0
\$\begingroup\$

I am trying to use a solar cell to power a locking device. The solar cell being used is a custom 10W 9V. It charges a lithium ion battery which is used to power an MCU and a couple of other things (sensors and whatnot). The battery can output 5v 1A.

The lock is a solenoid lock, meaning it unlocks when current is applied. It requires 12V 2A. This is where the problem lies.

I thought there was some way I could use a voltage booster with some super capacitors to get this to work. Am I crazy or is this possible? I only need power to the lock for 0.5s - 1s at a time for an unlock and unlocks would be not too frequent (probably once a day for a few years). Or would it just be better to get another battery (either non-rechargeable or able to be charged) to power the lock? I am still new at electronics so bear with me.

\$\endgroup\$
1
  • \$\begingroup\$ The battery is not a battery but some kind of "power bank" if it supplies 5V. Instead of imposing a 1A bottleneck on yourself, consider using an actual battery (or single cell) with separate charge module and BMS. You'll only get 3.7V unless you use more than one cell, but you can choose a cell capable of 6A or more short term, to step up to 12V at 2A. \$\endgroup\$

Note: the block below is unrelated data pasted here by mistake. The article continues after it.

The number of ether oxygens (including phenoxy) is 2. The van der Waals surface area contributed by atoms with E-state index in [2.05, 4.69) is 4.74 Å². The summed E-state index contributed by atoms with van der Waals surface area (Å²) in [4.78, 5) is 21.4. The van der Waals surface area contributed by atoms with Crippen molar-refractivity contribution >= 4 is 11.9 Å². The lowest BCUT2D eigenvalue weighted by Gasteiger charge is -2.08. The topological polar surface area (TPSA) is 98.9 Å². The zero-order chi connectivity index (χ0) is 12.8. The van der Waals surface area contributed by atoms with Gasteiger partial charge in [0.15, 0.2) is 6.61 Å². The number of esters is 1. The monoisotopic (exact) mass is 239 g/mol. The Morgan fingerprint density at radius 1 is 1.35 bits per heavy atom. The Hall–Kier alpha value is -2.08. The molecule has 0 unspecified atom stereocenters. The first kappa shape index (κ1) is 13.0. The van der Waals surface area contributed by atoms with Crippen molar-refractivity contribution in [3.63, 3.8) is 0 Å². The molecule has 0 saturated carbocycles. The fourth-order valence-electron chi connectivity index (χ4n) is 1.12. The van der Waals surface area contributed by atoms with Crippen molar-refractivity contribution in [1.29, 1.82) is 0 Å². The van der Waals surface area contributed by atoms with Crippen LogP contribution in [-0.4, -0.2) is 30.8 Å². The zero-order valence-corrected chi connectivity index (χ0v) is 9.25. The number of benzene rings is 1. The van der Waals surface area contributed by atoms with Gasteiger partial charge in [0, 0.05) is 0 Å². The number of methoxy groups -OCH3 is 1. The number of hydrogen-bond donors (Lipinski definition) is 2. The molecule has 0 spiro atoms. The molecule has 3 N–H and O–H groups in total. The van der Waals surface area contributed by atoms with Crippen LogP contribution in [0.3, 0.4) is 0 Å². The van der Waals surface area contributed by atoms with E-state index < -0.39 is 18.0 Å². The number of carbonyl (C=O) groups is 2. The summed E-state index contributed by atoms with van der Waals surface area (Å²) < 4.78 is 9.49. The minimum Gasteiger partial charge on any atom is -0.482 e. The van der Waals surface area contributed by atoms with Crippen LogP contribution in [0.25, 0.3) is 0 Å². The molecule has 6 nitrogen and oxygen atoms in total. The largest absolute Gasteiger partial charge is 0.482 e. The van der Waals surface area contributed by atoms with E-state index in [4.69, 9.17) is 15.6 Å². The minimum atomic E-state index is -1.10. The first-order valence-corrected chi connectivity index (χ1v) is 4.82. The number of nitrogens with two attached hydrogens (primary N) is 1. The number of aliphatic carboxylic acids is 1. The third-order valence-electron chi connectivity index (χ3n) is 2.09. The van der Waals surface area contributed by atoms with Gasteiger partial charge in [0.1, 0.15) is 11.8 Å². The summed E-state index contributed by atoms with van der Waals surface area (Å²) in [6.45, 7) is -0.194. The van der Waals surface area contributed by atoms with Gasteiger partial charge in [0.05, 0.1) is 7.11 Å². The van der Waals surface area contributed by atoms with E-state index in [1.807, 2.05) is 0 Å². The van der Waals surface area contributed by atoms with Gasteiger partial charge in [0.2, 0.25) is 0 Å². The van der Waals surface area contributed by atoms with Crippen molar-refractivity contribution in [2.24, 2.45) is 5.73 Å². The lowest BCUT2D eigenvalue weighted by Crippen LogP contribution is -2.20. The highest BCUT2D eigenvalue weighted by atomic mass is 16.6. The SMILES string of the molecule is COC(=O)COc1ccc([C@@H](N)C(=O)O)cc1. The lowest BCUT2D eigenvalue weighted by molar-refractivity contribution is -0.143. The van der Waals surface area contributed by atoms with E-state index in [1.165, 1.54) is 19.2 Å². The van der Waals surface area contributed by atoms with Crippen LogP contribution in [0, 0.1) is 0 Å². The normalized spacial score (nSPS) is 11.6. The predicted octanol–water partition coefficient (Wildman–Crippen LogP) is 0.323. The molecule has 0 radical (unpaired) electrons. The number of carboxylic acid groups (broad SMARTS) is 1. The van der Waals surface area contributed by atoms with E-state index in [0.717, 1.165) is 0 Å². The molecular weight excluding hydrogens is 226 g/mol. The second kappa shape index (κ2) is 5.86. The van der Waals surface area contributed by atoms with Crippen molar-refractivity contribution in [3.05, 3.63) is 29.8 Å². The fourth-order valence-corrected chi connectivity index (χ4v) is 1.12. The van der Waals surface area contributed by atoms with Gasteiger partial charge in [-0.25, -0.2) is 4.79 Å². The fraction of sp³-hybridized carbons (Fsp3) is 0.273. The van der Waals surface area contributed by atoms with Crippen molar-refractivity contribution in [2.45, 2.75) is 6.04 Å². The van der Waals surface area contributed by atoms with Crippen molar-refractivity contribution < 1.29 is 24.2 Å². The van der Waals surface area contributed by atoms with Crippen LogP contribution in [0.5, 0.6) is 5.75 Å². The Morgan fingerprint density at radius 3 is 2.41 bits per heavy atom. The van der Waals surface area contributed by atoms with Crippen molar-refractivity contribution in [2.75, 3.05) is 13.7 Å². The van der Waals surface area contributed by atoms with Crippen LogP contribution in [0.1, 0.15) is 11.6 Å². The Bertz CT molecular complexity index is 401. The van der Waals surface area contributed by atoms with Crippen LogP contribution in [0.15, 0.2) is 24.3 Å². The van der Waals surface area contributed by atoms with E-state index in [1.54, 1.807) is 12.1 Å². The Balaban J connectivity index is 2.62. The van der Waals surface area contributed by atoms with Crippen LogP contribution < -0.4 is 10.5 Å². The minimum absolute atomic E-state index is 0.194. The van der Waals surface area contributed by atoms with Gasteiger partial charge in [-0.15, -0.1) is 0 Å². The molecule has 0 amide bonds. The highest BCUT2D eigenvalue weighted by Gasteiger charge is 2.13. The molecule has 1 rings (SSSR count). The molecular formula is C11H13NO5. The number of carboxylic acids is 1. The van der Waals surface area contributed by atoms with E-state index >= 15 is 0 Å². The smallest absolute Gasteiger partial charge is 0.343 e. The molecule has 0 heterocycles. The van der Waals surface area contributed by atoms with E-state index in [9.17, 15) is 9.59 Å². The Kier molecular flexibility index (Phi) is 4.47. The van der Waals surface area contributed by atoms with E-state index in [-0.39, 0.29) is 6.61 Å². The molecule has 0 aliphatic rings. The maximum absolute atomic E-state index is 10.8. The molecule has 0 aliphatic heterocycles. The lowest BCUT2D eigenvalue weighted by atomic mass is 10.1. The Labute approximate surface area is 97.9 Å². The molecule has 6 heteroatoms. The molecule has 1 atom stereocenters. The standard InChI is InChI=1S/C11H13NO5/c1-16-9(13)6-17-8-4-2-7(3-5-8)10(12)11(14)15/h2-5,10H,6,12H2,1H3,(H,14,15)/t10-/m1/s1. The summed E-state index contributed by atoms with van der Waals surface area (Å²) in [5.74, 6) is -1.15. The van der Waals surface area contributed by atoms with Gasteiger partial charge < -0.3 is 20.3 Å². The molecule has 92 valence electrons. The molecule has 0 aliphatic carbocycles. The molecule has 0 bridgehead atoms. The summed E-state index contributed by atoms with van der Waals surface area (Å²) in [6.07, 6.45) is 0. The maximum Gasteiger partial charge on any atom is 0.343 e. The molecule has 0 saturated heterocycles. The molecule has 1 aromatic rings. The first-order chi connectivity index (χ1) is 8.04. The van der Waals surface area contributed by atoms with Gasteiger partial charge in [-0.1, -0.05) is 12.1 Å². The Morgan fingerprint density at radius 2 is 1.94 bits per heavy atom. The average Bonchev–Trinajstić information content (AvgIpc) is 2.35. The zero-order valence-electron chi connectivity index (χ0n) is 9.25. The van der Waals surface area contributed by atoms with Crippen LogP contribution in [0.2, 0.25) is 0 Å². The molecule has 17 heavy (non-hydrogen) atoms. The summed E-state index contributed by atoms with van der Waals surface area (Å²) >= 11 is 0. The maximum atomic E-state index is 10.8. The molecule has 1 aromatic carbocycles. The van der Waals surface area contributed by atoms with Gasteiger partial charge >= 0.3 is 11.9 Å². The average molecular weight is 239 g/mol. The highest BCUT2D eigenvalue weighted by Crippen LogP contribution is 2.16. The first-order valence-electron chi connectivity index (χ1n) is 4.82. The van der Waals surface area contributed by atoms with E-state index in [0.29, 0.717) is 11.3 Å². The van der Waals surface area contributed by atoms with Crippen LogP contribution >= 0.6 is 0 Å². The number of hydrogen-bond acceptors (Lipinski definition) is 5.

– user16324
    Jul 30, 2021 at 13:00

1 Answer 1

0
\$\begingroup\$

You are not crazy, this is quite possible. Just be sure that your supercapacitors (actually, regular capacitors might be even enough) hold enough energy for the solenoid to operate properly. And keep in mind that you will need some time to charge the capacitors between tries.

For example, this is the way most DIY gauss guns work: by gradually charging a capacitor to a high voltage and then rapidly using all the stored energy when shot.

\$\endgroup\$

Your Answer

By clicking “Post Your Answer”, you agree to our terms of service and acknowledge you have read our privacy policy.

Not the answer you're looking for? Browse other questions tagged or ask your own question.